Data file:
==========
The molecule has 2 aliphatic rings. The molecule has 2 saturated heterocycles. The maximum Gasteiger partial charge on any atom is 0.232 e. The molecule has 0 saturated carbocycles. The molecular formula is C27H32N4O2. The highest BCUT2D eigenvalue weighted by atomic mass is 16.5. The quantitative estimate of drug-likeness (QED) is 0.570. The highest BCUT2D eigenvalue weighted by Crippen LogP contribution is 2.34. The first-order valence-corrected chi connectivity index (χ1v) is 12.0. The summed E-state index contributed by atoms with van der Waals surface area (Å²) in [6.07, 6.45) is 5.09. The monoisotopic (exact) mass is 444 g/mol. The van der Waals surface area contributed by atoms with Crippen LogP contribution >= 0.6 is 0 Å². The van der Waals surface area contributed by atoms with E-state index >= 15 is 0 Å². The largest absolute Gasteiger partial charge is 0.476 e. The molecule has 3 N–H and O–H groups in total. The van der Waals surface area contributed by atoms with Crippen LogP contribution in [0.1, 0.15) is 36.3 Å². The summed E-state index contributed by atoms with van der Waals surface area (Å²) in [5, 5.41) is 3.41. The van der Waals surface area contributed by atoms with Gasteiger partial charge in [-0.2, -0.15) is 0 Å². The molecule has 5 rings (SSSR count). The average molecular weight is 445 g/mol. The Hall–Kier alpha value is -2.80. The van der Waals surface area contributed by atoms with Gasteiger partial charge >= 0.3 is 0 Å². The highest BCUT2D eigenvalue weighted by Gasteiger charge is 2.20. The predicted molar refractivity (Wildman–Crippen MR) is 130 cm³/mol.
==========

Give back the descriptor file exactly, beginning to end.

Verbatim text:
The molecule has 2 aliphatic rings. The molecule has 2 saturated heterocycles. The maximum Gasteiger partial charge on any atom is 0.232 e. The molecule has 0 saturated carbocycles. The molecular formula is C27H32N4O2. The highest BCUT2D eigenvalue weighted by atomic mass is 16.5. The quantitative estimate of drug-likeness (QED) is 0.570. The highest BCUT2D eigenvalue weighted by Crippen LogP contribution is 2.34. The first-order valence-corrected chi connectivity index (χ1v) is 12.0. The summed E-state index contributed by atoms with van der Waals surface area (Å²) in [6.07, 6.45) is 5.09. The monoisotopic (exact) mass is 444 g/mol. The van der Waals surface area contributed by atoms with Crippen LogP contribution >= 0.6 is 0 Å². The van der Waals surface area contributed by atoms with E-state index >= 15 is 0 Å². The largest absolute Gasteiger partial charge is 0.476 e. The molecule has 3 N–H and O–H groups in total. The van der Waals surface area contributed by atoms with Crippen LogP contribution in [0.1, 0.15) is 36.3 Å². The summed E-state index contributed by atoms with van der Waals surface area (Å²) in [5, 5.41) is 3.41. The van der Waals surface area contributed by atoms with Gasteiger partial charge in [-0.2, -0.15) is 0 Å². The molecule has 5 rings (SSSR count). The average molecular weight is 445 g/mol. The Hall–Kier alpha value is -2.80. The van der Waals surface area contributed by atoms with Gasteiger partial charge >= 0.3 is 0 Å². The highest BCUT2D eigenvalue weighted by Gasteiger charge is 2.20. The predicted molar refractivity (Wildman–Crippen MR) is 130 cm³/mol.